"Development of novel bone biomaterials inevitably has a phase of in vitro testing for cytocompatibility and functional osteogenesis. This relies on defined conditions under which osteoblasts, or their precursors, are stimulated to drive a mature, matrix depositing osteoblast phenotype. Based on the in vitro results obtained, a selection is made to be further tested using in vivo studies. While this is the classically adopted route, the correlation between in vitro and in vivo results is not as strong as would be expected (1). This may not be surprising when considering the methods typically being used are decades old. This suggests there is room to optimize in vitro tests to obtain more translationally relevant data. Often overlooked is the desired route to new bone formation. Direct osteogenesis is favored when cells experience 2D environments, while embedding cells within a hydrogel leads to a 3D environment, that may be more favorable to indirect bone formation, or endochondral ossification. Which raises the question: should the culture media used in vitro be tailored to the exact bone forming mechanism desired? It has been suggested that 10 mM β-glycerophosphate typically used in osteogenesis medium can lead to spontaneous ectopic calcification, an artifact often observed when using cell free material. Classical dexamethasone containing osteogenic media also has the potential to drive adipogenesis. However, many studies typically only investigate markers associated with an osteogenic phenotype, potentially overlooking conflicting signals driving differentiation into other lineages. Taken together, this suggest that improvements are possible.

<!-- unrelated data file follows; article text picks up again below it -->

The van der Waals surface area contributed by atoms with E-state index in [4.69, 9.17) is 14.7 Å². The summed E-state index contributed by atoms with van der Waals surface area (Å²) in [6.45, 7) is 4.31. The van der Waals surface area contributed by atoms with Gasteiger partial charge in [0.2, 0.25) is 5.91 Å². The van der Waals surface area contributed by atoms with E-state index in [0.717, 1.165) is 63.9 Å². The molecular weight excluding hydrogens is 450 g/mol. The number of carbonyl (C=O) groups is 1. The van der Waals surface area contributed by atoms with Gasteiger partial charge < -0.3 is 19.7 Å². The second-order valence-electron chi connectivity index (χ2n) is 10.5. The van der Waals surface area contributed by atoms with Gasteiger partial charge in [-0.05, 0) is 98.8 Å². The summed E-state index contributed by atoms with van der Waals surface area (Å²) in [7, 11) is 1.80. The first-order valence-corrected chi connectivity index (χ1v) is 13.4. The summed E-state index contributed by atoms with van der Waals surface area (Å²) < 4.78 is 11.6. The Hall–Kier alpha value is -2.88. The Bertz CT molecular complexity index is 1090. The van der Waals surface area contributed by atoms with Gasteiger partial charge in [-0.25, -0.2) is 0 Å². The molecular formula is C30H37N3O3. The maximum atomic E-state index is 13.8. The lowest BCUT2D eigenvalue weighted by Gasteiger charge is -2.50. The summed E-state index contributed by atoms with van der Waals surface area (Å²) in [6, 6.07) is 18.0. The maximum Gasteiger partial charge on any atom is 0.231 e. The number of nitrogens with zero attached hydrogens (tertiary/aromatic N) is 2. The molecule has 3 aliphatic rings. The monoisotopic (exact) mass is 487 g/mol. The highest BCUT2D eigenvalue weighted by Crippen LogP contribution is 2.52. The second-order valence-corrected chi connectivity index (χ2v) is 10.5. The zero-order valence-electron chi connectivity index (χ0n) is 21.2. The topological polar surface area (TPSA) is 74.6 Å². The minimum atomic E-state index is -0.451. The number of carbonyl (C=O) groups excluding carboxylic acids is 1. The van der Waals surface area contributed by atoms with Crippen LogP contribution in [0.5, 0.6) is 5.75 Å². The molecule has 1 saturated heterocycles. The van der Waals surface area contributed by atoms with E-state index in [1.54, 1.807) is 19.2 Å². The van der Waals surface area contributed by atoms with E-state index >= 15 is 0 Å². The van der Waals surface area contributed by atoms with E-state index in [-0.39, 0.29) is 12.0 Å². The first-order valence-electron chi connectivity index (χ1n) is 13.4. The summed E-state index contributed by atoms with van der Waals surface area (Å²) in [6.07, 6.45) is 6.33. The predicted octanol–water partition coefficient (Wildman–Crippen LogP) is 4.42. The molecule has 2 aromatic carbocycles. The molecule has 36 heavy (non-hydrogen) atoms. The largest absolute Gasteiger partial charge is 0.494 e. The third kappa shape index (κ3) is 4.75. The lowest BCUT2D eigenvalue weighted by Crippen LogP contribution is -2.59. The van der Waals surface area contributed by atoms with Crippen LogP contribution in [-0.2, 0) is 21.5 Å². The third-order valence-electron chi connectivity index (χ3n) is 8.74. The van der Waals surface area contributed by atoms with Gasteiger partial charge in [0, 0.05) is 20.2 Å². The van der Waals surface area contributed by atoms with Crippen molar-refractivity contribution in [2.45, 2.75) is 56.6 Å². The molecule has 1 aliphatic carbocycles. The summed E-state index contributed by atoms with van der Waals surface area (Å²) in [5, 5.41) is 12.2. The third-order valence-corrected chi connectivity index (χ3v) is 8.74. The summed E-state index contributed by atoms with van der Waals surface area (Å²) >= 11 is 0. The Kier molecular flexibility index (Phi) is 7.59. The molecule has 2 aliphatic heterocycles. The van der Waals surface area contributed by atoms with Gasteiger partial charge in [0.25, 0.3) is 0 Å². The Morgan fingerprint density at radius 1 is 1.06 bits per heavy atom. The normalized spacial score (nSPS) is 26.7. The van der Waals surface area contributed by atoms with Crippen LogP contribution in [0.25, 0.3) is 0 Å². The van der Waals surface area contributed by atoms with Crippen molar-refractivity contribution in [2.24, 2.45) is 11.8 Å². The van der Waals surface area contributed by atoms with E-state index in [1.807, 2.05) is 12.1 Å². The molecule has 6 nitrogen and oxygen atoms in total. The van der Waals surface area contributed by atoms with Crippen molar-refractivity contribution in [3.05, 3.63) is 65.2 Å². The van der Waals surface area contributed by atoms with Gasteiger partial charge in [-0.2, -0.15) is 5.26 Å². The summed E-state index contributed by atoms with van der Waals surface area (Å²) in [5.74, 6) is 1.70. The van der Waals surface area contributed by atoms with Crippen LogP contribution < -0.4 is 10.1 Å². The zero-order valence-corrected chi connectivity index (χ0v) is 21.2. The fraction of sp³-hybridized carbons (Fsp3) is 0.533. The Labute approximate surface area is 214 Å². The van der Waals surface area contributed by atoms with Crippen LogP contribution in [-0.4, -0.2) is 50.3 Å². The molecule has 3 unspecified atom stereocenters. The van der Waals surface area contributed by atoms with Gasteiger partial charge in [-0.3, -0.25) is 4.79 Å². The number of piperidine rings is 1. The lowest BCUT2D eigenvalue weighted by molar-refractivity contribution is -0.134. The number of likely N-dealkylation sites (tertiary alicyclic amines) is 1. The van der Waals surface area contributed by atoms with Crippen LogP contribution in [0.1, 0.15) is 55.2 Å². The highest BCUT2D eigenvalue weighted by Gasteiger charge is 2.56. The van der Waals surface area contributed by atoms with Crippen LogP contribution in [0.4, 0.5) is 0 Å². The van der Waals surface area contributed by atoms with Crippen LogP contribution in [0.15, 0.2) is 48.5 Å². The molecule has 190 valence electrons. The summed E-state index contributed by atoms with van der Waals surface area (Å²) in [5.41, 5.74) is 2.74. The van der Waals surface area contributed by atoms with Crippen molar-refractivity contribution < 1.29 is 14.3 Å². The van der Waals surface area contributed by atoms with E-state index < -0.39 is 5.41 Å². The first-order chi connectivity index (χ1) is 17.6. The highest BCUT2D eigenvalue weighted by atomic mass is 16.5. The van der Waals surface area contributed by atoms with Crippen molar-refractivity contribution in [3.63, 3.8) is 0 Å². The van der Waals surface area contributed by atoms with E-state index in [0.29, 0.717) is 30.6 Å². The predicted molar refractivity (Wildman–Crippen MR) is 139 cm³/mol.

Therefore, studies testing novel biomaterials are increasing in complexity with the aim to develop more representative models and more accurately represent in vivo conditions (2).
Bioreactors can be used to improve flow and nutrient exchange, and coculture of cells can highlight interactions that may occur naturally in vivo but are lacking in monoculture studies. Increasingly, single cell sequencing is being adopted to study the differentiation of cells over time, identifying new markers and even distinct osteogenic differentiation pathways. This is key as the current range of markers may not be broad enough to make accurate predictions. Whole bone explant cultures can be combined with materials to investigate aspects such as osseointegration. As the body of knowledge increases, it is time to rethink how materials are tested
Combining bioreactors, coculture systems and improved markers and assays offers the opportunity to improve the accuracy of the in vitro results and reduce subsequent animal use as a result. While this may take some time, the outcomes will be rewarding.
- Hulsart-Billstrom G, Dawson JI, Hofmann S, Muller R, Stoddart MJ, Alini M, et al. A surprisingly poor correlation between in vitro and in vivo testing of biomaterials for bone regeneration: results of a multicentre analysis. Eur Cell Mater. 2016;31:312-22.
- Armiento AR, Hatt LP, Sanchez Rosenberg G, Thompson K, Stoddart MJ. Functional Biomaterials for Bone Regeneration: A Lesson in Complex Biology. Advanced Functional Materials.n/a(30):41.